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How to ignore creativity in favour of strategy

How to ignore creativity in favour of strategy

Ray Wellington, managing director of Milton Bayer Communications

If this is true, and we believe it is, then the last thing you should be thinking about is creative design.

But what is the first thing you should be thinking about? The answer is strategy. Without strategy - good strategy, mind you - the money you spend on creative design could be wasted.

After many years working with clients of all sizes I still come across those who fall into the trap of creative-led marketing solutions.

So why is this such a bad idea? The creative element of the marketing materials development process has to follow a brief. The quality of the brief will affect the outcome of the design.

The trouble is, if the brief is based on finger-in-the-air assumptions, personal preferences and a real lack of understanding in terms of what will compel a motivate a customer, the outcome, no matter how fantastically creative it is, will be missing your target altogether.

Getting the strategy right in the first place is the key to a successful marketing campaign. Buying in expertise shouldn’t be seen as an unnecessary expense or duplication of services. It should be seen as a way of ensuring what you are doing will actually work correctly.

Unique selling points are at the heart of successful sales and marketing. When we work with a client we’ll help them define a USP. If they can’t find one, we’ll create one for them. We ask our clients what they believe to be their USPs. The answers are often very similar. Here’s a list of the classics we encounter:

1. Quality of service
2. Very/extremely professional
3. Passionate about x
4. A people business
5. Work with you not for you
6. Committed
7. Pro-active
8. Good value for money
9. Very/extremely reliable.

These are just the ones that crop up most frequently. The point about these is that they are not really USPs. If you simply read your competitors ‘about us’ section of their website, they’ll be saying pretty much the same thing as you. Not very unique is it? Without a unique selling point, your sales team will find the market tougher, especially if you achieve a lot of sales in a face-to-face environment.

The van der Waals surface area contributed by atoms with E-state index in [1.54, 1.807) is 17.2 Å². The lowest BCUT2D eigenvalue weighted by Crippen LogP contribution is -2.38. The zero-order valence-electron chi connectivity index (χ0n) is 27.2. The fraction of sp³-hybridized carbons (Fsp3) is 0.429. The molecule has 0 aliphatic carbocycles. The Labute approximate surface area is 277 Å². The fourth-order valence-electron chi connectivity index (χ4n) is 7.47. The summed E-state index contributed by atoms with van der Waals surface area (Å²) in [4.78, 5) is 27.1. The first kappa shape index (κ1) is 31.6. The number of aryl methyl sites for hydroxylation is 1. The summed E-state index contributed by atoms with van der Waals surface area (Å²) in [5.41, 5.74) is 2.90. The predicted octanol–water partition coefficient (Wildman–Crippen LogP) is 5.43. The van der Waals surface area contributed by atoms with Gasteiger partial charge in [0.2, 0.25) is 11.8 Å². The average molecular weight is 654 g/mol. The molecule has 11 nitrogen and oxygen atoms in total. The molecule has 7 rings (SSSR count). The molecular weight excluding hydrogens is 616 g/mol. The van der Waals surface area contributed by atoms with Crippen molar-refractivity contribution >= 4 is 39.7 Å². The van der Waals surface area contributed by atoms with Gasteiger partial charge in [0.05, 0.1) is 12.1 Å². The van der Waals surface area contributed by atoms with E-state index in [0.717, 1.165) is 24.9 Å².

Rather than scooping up appointments with prospects that are only interested because you may be cheaper, or because their existing supplier let them down, wouldn’t it be nicer to have the appointment because they are interested in what’s unique about you?

Defining that USP is a process we manage for our clients. It links up with other strategic processes relating to the positioning of your brand in the market too. Once you have it you can maximise its exposure within your sales and marketing activity.

The brand positioning part of the strategy is all about creating the right perception of your company among your target audience. What’s right can be very subjective. Your creative designer will have an idea and so will you, but we’d rather listen to the views of your customers and prospective customers and work from there.

Years ago I was presenting a new brochure concept to a client to be told that ‘the CEO hates green. Do any colour other than green. Oh, and avoid orange too, his wife has a funny turn if she sees orange.’ Ridiculous as this may sound it happens. A purely creative agency would argue a little with a client but ultimately, they’d have to give the client what they want. But if your prospects have a preference for a colour, even wishy-washy pink, I know it will be the best colour. And you will too. The critical part is what is unique and what are the personality/ perception attributes your prospects are looking for.

Recently I was talking to the MD of a relatively small training company about brands. She said they have had the same logo for the past ten years and could see no reason to change it. After all, what difference can a logo make to their sales? After explaining that the logo is really the last place to start and the strategy should be defined first, her reaction was to explain that the training sector was very competitive and as they offered the same training courses as most of their competitors, it was a case of the cheapest price in the right location won the business. There were companies out there almost prepared to do the work at a loss. “Changing the logo won’t change that,” she said.

Presenting her team with the results of a brand questionnaire, we showed them how they perceived themselves compared to how their prospects viewed them. Not quite chalk and cheese but not far off though. To explain the differences we use some relatively easy questioning such as, if your company was a car, what make and model would it be? The difference in this instance was quite marked.

After briefing the sales team on a new selling approach and a new language of directness and simplicity, the brief was created to produce the marketing material and the new company logo. It was the last thing, not the first.

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